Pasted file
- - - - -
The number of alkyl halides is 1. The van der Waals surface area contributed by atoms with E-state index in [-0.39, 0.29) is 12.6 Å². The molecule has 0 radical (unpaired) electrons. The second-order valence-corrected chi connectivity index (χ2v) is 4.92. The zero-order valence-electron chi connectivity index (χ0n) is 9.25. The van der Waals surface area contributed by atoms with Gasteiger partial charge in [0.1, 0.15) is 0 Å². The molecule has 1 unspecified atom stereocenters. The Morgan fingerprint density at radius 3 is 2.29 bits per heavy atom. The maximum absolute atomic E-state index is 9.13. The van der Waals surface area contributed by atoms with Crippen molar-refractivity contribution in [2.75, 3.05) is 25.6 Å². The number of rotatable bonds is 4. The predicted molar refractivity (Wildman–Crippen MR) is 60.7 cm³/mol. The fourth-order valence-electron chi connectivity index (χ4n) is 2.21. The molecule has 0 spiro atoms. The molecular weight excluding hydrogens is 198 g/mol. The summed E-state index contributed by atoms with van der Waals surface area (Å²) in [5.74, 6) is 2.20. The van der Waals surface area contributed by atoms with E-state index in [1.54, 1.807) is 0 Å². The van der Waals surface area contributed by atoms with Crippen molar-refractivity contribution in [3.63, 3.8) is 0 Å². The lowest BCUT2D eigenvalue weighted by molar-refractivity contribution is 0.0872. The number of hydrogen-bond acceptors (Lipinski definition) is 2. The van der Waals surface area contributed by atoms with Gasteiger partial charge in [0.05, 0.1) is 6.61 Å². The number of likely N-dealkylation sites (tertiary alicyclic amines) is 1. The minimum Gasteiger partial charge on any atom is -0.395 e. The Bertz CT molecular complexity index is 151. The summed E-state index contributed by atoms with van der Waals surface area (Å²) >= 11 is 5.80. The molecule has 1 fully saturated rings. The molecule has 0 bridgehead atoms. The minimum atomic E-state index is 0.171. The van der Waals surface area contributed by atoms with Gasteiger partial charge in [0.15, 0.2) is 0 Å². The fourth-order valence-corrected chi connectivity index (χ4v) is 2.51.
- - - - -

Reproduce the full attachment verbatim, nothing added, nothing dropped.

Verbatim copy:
The number of alkyl halides is 1. The van der Waals surface area contributed by atoms with E-state index in [-0.39, 0.29) is 12.6 Å². The molecule has 0 radical (unpaired) electrons. The second-order valence-corrected chi connectivity index (χ2v) is 4.92. The zero-order valence-electron chi connectivity index (χ0n) is 9.25. The van der Waals surface area contributed by atoms with Gasteiger partial charge in [0.1, 0.15) is 0 Å². The molecule has 1 unspecified atom stereocenters. The Morgan fingerprint density at radius 3 is 2.29 bits per heavy atom. The maximum absolute atomic E-state index is 9.13. The van der Waals surface area contributed by atoms with Crippen molar-refractivity contribution in [2.75, 3.05) is 25.6 Å². The number of rotatable bonds is 4. The predicted molar refractivity (Wildman–Crippen MR) is 60.7 cm³/mol. The fourth-order valence-electron chi connectivity index (χ4n) is 2.21. The molecule has 0 spiro atoms. The molecular weight excluding hydrogens is 198 g/mol. The summed E-state index contributed by atoms with van der Waals surface area (Å²) in [5.74, 6) is 2.20. The van der Waals surface area contributed by atoms with E-state index in [1.54, 1.807) is 0 Å². The van der Waals surface area contributed by atoms with Crippen molar-refractivity contribution in [3.63, 3.8) is 0 Å². The lowest BCUT2D eigenvalue weighted by molar-refractivity contribution is 0.0872. The number of hydrogen-bond acceptors (Lipinski definition) is 2. The van der Waals surface area contributed by atoms with Gasteiger partial charge in [0.05, 0.1) is 6.61 Å². The number of likely N-dealkylation sites (tertiary alicyclic amines) is 1. The minimum Gasteiger partial charge on any atom is -0.395 e. The Bertz CT molecular complexity index is 151. The summed E-state index contributed by atoms with van der Waals surface area (Å²) >= 11 is 5.80. The molecule has 1 fully saturated rings. The molecule has 0 bridgehead atoms. The minimum atomic E-state index is 0.171. The van der Waals surface area contributed by atoms with Gasteiger partial charge in [0.15, 0.2) is 0 Å². The fourth-order valence-corrected chi connectivity index (χ4v) is 2.51.